Rabbits are herbivores, and they rely on fibre as an essential part of their diet. They need both digestible (short) and indigestible (long) fibre to provide essential nutrients, maintain the correct level of bacteria in the gut, keep their digestive systems healthy, and keep their teeth worn down. Rabbits can’t extract sufficient nutrition from fibre the first time round, so they need to eat it a second time. This means indulging in the unsavoury (to us) behaviour of caecotrophy. This is the eating of caecotrophs, which are clumps of sticky droppings. Caecotrophy usually occurs at night, and is a normal and important behaviour.
The ideal diet for your rabbit will provide all the nutrition they require for optimum health, whilst keeping them interested and occupied. Feeding a variety of sources of fibre is the best way of achieving this, along with the vitamins and minerals that your rabbit needs. Your rabbit’s diet should be made up of unlimited forage, a commercial balanced rabbit mix containing vitamins and minerals, fresh greens, and occasional fruit and vegetables. A constant supply of fresh, clean water should always be available.
The most common type of forage for rabbits is hay. Hay can be given on an ad lib basis, as rabbits are naturally grazers and are designed to have a constant trickle of food moving through their system. Hay should be good quality, and sweet-smelling. Alfalfa is another forage that can be fed to rabbits. Grass is also a good forage for rabbits, but isn’t reliably nutritious or available all year round. Forage also helps to prevent boredom in rabbits, and foraging behaviour is normal, and vital to their well-being.
Commercial rabbit mixes
Rabbit mixes are available in different forms. A good quality pellet or nugget-based food is preferable to a muesli-style food because all the nutritious ingredients are packed into each pellet, whereas, in a muesli-style diet, the different ingredients are separate. This can lead to selective feeding by your rabbit, often of the sweetest ingredients, and an unbalanced intake of nutrients. Many foods are labelled as ‘complete’, but this is a misleading term.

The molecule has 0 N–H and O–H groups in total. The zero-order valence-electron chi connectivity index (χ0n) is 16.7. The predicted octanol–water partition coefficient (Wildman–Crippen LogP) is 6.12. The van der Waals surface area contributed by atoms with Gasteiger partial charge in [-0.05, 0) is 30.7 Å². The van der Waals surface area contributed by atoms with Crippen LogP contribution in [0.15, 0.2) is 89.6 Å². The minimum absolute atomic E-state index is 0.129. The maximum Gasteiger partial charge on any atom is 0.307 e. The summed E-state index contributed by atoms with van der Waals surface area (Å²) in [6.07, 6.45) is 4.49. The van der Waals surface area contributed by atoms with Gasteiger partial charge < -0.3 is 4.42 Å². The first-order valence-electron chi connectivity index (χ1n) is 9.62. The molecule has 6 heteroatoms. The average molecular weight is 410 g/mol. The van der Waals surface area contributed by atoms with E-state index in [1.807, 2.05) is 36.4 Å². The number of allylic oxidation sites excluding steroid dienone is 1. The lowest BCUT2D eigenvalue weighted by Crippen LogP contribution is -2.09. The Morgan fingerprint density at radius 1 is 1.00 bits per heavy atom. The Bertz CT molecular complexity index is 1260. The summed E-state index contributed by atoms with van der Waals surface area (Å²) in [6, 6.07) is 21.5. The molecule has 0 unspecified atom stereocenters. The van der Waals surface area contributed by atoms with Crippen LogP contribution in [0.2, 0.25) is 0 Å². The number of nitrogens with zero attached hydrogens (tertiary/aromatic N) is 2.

Many domestic rabbits are overweight and obese. Obese rabbits are more prone to health problems and tumours than are rabbits of a healthy weight. Obesity also limits a rabbit’s ability to perform caecotrophy, which can lead to serious problems. It is easy to feed too much of a commercial rabbit food, as your rabbit will invariably find it appetising. Rather than feeding ad lib, you should refer to the manufacturer’s feeding guidelines, and you will often find that your rabbit needs slightly less than recommended to remain in top condition.
Fruit, vegetables and plants
Small quantities of fresh forage can be a useful and welcome addition to your rabbit’s diet. Only small amounts should be fed at any one time to avoid causing tummy upsets, as rabbits are very sensitive to digestive problems. Vegetables such as carrot leaves, cauliflower and cauliflower leaves, celery, corn on the cob, kale, lettuce leaves, parsley, spinach and string beans can be enjoyed by your rabbit. Fruits are a tasty complement to your rabbit’s normal food, and small amounts of apple, melon, pear, strawberries and tomatoes can be fed to your rabbit. Fruit juices can be acidic though, and may irritate your rabbit’s mouth.
Many wild plants are enjoyed by rabbits and grasses, clover, dandelions, chickweed, poppies, sorrel and wild radish are a few of those that are safe to feed. Any wild plants gathered should be clean, and disease-free. Diseases can be spread from wild rabbits via plants, and pesticide-treated plants from the roadside can be dangerous - take care where you gather your plants, or you can wash them in a mild disinfectant, then rinse and dry before feeding.